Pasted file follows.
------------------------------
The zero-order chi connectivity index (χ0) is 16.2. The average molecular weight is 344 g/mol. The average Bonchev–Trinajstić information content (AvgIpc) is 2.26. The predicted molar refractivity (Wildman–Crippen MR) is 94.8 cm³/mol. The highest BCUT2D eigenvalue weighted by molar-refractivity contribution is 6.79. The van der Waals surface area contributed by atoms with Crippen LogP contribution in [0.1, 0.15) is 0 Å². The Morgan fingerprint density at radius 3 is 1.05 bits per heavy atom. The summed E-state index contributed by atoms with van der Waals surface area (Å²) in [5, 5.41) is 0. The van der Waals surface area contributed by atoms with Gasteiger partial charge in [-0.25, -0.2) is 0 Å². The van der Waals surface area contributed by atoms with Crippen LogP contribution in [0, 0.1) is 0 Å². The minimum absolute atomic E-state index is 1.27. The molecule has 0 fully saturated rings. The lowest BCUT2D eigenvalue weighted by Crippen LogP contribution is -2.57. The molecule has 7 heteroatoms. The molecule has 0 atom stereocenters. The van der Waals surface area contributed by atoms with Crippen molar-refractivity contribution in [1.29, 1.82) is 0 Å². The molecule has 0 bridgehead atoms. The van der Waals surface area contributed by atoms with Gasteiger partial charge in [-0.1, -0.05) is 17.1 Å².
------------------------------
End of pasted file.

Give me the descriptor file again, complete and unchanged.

The zero-order chi connectivity index (χ0) is 16.2. The average molecular weight is 344 g/mol. The average Bonchev–Trinajstić information content (AvgIpc) is 2.26. The predicted molar refractivity (Wildman–Crippen MR) is 94.8 cm³/mol. The highest BCUT2D eigenvalue weighted by molar-refractivity contribution is 6.79. The van der Waals surface area contributed by atoms with Crippen LogP contribution in [0.1, 0.15) is 0 Å². The Morgan fingerprint density at radius 3 is 1.05 bits per heavy atom. The summed E-state index contributed by atoms with van der Waals surface area (Å²) in [5, 5.41) is 0. The van der Waals surface area contributed by atoms with Gasteiger partial charge in [-0.25, -0.2) is 0 Å². The van der Waals surface area contributed by atoms with Crippen LogP contribution in [0, 0.1) is 0 Å². The minimum absolute atomic E-state index is 1.27. The molecule has 0 fully saturated rings. The lowest BCUT2D eigenvalue weighted by Crippen LogP contribution is -2.57. The molecule has 7 heteroatoms. The molecule has 0 atom stereocenters. The van der Waals surface area contributed by atoms with Crippen molar-refractivity contribution in [1.29, 1.82) is 0 Å². The molecule has 0 bridgehead atoms. The van der Waals surface area contributed by atoms with Gasteiger partial charge in [-0.1, -0.05) is 17.1 Å².